Warren Buffet's secret is compounding
That last quotation brings us to the most important point of all: compound interest.
Ask Warren Buffett and his partner Charlie Munger about the secret to their success and they'll say that it's all about avoiding big mistakes.
"It is remarkable how much long-term advantage people like us have gotten by trying to be consistently not stupid, instead of trying to be very intelligent," Munger has said.
That's absolutely true. Avoiding costly mistakes has been critical. But the real driver of Buffett's success has been the miracle of compounding.
There's a sort of talismanic number in compounding: 7.18%. (It's actually closer to 7.1773463%, but let's not nerd out too much here.) If you can achieve an annualized return – also known as a compound annual growth rate – of 7.18%, your initial investment will double every 10 years.
Berkshire Hathway has done far better than 7.18%, and you can see the effects on Buffett's net worth. Even after contributing billions to charity, Buffett's net worth has compounded along with his Berkshire holdings.
Here's what compounding looks like in action: in 1992, Buffett's net worth was estimated at about $5 billion. In 2022, his fortune had grown to about $100 billion. Put another way, 95% of Buffett's lifetime wealth accumulation occurred in the three decades after he turned 62.
Or look at it this way: a decade ago, Buffett's net worth was estimated at about $59 billion. Today, he's worth something like $112 billion. His fortune grew by about 90% in just the past 10 years – or after he turned 82.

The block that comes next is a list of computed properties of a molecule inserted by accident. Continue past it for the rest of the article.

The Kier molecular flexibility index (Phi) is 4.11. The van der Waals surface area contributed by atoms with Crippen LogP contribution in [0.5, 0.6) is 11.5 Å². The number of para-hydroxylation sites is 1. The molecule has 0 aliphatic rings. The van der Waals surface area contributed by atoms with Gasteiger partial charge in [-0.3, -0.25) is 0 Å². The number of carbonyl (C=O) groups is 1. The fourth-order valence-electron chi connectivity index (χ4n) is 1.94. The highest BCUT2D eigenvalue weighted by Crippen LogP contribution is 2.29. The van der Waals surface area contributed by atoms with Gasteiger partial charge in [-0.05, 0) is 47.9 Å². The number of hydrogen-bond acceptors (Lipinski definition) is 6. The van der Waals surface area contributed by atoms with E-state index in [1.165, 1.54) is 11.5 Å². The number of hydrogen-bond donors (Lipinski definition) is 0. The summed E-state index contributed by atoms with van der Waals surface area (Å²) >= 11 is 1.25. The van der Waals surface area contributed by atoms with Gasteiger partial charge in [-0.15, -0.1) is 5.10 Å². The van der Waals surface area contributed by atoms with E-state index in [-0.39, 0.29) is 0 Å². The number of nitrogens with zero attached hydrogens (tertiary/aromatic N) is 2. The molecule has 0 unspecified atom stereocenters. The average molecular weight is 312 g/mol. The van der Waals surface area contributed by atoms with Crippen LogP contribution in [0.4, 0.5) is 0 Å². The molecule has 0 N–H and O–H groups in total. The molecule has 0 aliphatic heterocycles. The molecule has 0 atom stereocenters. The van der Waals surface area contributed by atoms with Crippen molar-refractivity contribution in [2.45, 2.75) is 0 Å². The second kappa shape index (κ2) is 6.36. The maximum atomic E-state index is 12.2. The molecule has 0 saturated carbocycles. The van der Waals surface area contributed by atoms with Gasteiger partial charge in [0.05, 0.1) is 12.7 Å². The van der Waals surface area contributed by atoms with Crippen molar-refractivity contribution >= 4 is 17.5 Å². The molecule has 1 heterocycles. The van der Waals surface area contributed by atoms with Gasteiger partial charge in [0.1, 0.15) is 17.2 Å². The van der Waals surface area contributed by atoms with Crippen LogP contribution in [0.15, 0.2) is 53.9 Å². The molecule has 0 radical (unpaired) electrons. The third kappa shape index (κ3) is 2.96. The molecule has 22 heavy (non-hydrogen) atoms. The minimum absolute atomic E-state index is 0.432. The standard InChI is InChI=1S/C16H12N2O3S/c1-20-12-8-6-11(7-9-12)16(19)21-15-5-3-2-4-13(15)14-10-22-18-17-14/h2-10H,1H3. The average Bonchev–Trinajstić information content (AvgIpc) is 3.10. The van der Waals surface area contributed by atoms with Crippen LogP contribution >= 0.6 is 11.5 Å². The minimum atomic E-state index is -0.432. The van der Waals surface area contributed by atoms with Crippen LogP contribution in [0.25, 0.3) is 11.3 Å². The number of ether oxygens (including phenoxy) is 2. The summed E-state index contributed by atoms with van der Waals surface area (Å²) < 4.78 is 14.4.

Happily for us non-billionaires, the S&P 500 has generated an inflation-adjusted annualized return of at least 7.1% over the past 30, 20, 15 and 10 years. The market has basically been doubling our money or better for decades.
No, past performance doesn't guarantee future results, but history and compounding are as much on our side as they were on Warren Buffett's.
If nothing else, the Oracle of Omaha is living proof of a hackneyed finance joke about compounding:
Question: How do you make a great fortune on Wall Street?
Answer: Start with a small one.
More columns by Dan Burrows
Dan Burrows is Kiplinger's senior investing writer, having joined the august publication full time in 2016.
A long-time financial journalist, Dan is a veteran of SmartMoney, MarketWatch, CBS MoneyWatch, InvestorPlace and DailyFinance. He has written for The Wall Street Journal, Bloomberg, Consumer Reports, Senior Executive and Boston magazine, and his stories have appeared in the New York Daily News, the San Jose Mercury News and Investor's Business Daily, among other publications. As a senior writer at AOL's DailyFinance, Dan reported market news from the floor of the New York Stock Exchange and hosted a weekly video segment on equities.
Once upon a time – before his days as a financial reporter and assistant financial editor at legendary fashion trade paper Women's Wear Daily – Dan worked for Spy magazine, scribbled away at Time Inc. and contributed to Maxim magazine back when lad mags were a thing. He's also written for Esquire magazine's Dubious Achievements Awards.
In his current role at Kiplinger, Dan writes about equities, fixed income, currencies, commodities, funds, macroeconomics, demographics, real estate, cost of living indexes and more.
Dan holds a bachelor's degree from Oberlin College and a master's degree from Columbia University.
Disclosure: Dan does not trade stocks or other securities. Rather, he dollar-cost averages into cheap funds and index funds and holds them forever in tax-advantaged accounts.